Police Accused of Tricking Informant Into Signing Murder Confession
Peter Ngugi Kamau, a mitumba clothes vendor charged alongside four police officers in the murder of human rights lawyer Willie Kimani, on Wednesday claimed that he was duped into signing a confession.
Speaking in front of Justice Jessie Lesiit, Ngugi claimed to have been promised Ksh30,000 alongside other benefits upon helping out the police with the case.
In his testimony, the accused disclosed that he had been a police informant since 2009, a period during which he helped them out on various cases.
He went on to narrate how he was assured that he would be provided with a safe house, a monthly stipend, and a vehicle during his interrogation.
Ngugi recounted in detail how he was picked up at Waithaka bus stop in Dagoretti by Clement Mwangi (an officer he claimed to be a friend) and Nicholas Ole Sena on August 8, 2016.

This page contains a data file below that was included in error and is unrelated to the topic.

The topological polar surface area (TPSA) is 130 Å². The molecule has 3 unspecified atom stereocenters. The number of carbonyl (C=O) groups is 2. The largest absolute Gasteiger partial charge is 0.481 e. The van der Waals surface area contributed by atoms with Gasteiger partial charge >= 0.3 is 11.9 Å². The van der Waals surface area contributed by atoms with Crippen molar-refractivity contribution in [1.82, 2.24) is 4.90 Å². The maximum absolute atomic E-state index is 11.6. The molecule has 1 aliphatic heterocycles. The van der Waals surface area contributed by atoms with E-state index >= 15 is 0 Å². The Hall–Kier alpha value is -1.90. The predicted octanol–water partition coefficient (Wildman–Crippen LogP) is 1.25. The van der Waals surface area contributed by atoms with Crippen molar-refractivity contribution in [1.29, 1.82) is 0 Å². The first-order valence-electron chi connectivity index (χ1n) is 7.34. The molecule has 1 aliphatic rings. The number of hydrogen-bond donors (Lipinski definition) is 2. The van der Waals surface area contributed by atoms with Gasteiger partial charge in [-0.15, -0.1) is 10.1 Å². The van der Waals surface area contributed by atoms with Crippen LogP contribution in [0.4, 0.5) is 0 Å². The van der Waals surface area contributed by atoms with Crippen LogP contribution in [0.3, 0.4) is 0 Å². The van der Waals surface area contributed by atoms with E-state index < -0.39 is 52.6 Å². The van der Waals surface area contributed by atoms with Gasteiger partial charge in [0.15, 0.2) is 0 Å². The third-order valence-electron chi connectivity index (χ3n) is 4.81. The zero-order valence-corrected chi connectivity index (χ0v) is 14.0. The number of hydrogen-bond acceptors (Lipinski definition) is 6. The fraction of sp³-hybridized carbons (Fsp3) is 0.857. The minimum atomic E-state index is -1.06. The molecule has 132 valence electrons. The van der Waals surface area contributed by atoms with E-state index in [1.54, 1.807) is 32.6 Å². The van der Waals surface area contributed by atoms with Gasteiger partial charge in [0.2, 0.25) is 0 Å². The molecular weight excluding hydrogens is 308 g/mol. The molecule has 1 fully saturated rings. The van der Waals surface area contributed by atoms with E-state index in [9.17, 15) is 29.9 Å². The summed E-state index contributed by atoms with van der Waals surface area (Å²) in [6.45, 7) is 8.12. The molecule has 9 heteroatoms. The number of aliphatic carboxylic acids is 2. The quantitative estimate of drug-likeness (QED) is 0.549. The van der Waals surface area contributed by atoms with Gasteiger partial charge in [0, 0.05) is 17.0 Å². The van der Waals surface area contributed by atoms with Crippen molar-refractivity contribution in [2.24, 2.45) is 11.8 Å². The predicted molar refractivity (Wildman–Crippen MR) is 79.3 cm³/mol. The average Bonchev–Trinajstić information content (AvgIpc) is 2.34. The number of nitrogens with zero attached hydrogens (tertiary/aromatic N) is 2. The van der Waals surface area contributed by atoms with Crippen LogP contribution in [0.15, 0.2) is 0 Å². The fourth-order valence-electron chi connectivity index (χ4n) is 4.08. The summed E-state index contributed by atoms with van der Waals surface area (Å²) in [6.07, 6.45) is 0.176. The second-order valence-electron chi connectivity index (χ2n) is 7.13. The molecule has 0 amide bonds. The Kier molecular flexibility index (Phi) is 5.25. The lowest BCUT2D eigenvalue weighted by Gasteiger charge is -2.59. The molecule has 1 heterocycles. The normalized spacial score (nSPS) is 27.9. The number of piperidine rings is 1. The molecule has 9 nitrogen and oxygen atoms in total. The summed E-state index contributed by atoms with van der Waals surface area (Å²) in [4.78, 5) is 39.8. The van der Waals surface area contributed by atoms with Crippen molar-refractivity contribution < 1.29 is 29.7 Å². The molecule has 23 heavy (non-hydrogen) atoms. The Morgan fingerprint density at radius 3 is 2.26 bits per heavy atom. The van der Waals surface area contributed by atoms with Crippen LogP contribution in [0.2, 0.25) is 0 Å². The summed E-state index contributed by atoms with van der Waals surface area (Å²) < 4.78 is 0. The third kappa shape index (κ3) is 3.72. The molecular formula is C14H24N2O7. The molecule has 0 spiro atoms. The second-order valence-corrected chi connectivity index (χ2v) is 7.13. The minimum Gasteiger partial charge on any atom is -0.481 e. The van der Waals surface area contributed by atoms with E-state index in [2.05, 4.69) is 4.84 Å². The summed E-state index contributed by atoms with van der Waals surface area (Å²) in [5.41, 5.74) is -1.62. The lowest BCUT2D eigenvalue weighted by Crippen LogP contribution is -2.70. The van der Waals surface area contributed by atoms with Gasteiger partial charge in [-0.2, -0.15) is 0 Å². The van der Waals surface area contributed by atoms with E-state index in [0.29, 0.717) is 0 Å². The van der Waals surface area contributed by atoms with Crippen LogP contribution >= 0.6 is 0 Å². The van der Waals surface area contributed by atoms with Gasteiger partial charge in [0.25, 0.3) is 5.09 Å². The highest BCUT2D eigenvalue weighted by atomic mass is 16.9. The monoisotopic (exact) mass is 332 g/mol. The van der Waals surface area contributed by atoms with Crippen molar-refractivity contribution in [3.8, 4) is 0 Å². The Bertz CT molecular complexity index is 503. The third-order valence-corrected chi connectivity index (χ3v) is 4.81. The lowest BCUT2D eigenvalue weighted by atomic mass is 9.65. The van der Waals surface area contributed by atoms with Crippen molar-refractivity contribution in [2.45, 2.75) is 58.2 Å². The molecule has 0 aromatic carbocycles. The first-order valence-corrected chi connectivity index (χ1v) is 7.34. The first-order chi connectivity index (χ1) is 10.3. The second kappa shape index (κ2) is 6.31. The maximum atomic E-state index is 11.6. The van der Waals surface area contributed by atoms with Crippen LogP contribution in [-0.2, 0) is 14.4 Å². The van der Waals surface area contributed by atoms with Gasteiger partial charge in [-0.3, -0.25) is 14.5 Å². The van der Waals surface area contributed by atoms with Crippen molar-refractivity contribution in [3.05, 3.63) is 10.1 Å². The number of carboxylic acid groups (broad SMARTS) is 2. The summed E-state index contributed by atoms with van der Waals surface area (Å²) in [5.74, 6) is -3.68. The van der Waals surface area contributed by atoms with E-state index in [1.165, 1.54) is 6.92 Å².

The officers took him to Directorate of Criminal Investigations (DCI) headquarters along Kiambu road where he claims they went on to assure him that he’d be paid substantially if he provided incriminating information.
Ngugi categorically denounced making a confession and professed that he was given random papers on which he placed his thumbprint without reading through, as he does not understand English, having dropped out of school in class four.
He went on to recall how he was kept in a safe house for three weeks after his initial interrogation, with the police assuring him that he would be used as a key prosecution witness.
Ngugi disclosed to the court that he was treated really well at the safe house and provided with chicken, nyama choma and a pack of cigarettes on a daily basis.
“I was uncooperative with them because they had not paid me Ksh50,000 for another job I did for them involving the robbery of a judge. I helped them nab the suspects,” he alleged.
The accused stated that he was shocked to later find himself on the suspects' docket alongside four administration officers: Fredrick Leliman, Stephen Cheburet, Sylvia Wanjiku, and Leonard Maina Mwangi.
On their end, the police maintained that Ngugi confessed to the killings and recorded a statement before Geoffrey Kinyua, an investigations officer.
Justice Lesiit adjourned the case to March 6, when the court is set to hear submissions from the prosecution and Ngugi’s lawyer.
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